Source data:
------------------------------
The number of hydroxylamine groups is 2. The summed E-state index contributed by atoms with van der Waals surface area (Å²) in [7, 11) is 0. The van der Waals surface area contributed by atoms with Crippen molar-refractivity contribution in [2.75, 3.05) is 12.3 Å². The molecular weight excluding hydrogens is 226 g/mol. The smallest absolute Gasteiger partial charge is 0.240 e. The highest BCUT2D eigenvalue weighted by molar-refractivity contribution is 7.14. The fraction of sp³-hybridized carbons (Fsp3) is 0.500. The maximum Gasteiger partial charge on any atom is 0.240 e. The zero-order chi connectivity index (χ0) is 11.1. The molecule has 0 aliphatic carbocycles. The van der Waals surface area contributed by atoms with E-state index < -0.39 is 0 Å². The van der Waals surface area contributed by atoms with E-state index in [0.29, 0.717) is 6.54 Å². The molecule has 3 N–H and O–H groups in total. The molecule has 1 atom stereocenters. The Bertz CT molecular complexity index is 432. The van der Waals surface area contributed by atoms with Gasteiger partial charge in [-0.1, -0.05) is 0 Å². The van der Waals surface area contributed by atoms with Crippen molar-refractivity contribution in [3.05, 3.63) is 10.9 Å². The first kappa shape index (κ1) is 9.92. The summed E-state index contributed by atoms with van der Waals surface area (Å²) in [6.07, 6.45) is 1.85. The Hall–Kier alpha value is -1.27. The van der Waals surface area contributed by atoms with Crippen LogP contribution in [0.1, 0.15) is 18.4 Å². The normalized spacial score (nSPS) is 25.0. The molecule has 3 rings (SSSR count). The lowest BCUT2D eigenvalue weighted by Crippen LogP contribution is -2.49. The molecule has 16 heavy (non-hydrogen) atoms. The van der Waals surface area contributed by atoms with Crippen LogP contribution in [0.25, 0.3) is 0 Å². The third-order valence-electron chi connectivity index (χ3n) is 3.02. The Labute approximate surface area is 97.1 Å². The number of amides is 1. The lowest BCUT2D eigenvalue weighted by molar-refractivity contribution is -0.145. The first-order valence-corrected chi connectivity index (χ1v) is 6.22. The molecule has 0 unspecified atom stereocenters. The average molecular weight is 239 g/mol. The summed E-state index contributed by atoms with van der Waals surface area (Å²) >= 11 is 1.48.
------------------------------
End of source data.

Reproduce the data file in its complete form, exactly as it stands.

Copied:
The number of hydroxylamine groups is 2. The summed E-state index contributed by atoms with van der Waals surface area (Å²) in [7, 11) is 0. The van der Waals surface area contributed by atoms with Crippen molar-refractivity contribution in [2.75, 3.05) is 12.3 Å². The molecular weight excluding hydrogens is 226 g/mol. The smallest absolute Gasteiger partial charge is 0.240 e. The highest BCUT2D eigenvalue weighted by molar-refractivity contribution is 7.14. The fraction of sp³-hybridized carbons (Fsp3) is 0.500. The maximum Gasteiger partial charge on any atom is 0.240 e. The zero-order chi connectivity index (χ0) is 11.1. The molecule has 0 aliphatic carbocycles. The van der Waals surface area contributed by atoms with E-state index < -0.39 is 0 Å². The van der Waals surface area contributed by atoms with E-state index in [0.29, 0.717) is 6.54 Å². The molecule has 3 N–H and O–H groups in total. The molecule has 1 atom stereocenters. The Bertz CT molecular complexity index is 432. The van der Waals surface area contributed by atoms with Gasteiger partial charge in [-0.1, -0.05) is 0 Å². The van der Waals surface area contributed by atoms with Crippen molar-refractivity contribution in [3.05, 3.63) is 10.9 Å². The first kappa shape index (κ1) is 9.92. The summed E-state index contributed by atoms with van der Waals surface area (Å²) in [6.07, 6.45) is 1.85. The Hall–Kier alpha value is -1.27. The van der Waals surface area contributed by atoms with Crippen LogP contribution in [0.1, 0.15) is 18.4 Å². The normalized spacial score (nSPS) is 25.0. The molecule has 3 rings (SSSR count). The lowest BCUT2D eigenvalue weighted by Crippen LogP contribution is -2.49. The molecule has 16 heavy (non-hydrogen) atoms. The van der Waals surface area contributed by atoms with Crippen LogP contribution in [0.25, 0.3) is 0 Å². The third-order valence-electron chi connectivity index (χ3n) is 3.02. The Labute approximate surface area is 97.1 Å². The number of amides is 1. The lowest BCUT2D eigenvalue weighted by molar-refractivity contribution is -0.145. The first-order valence-corrected chi connectivity index (χ1v) is 6.22. The molecule has 0 unspecified atom stereocenters. The average molecular weight is 239 g/mol. The summed E-state index contributed by atoms with van der Waals surface area (Å²) >= 11 is 1.48.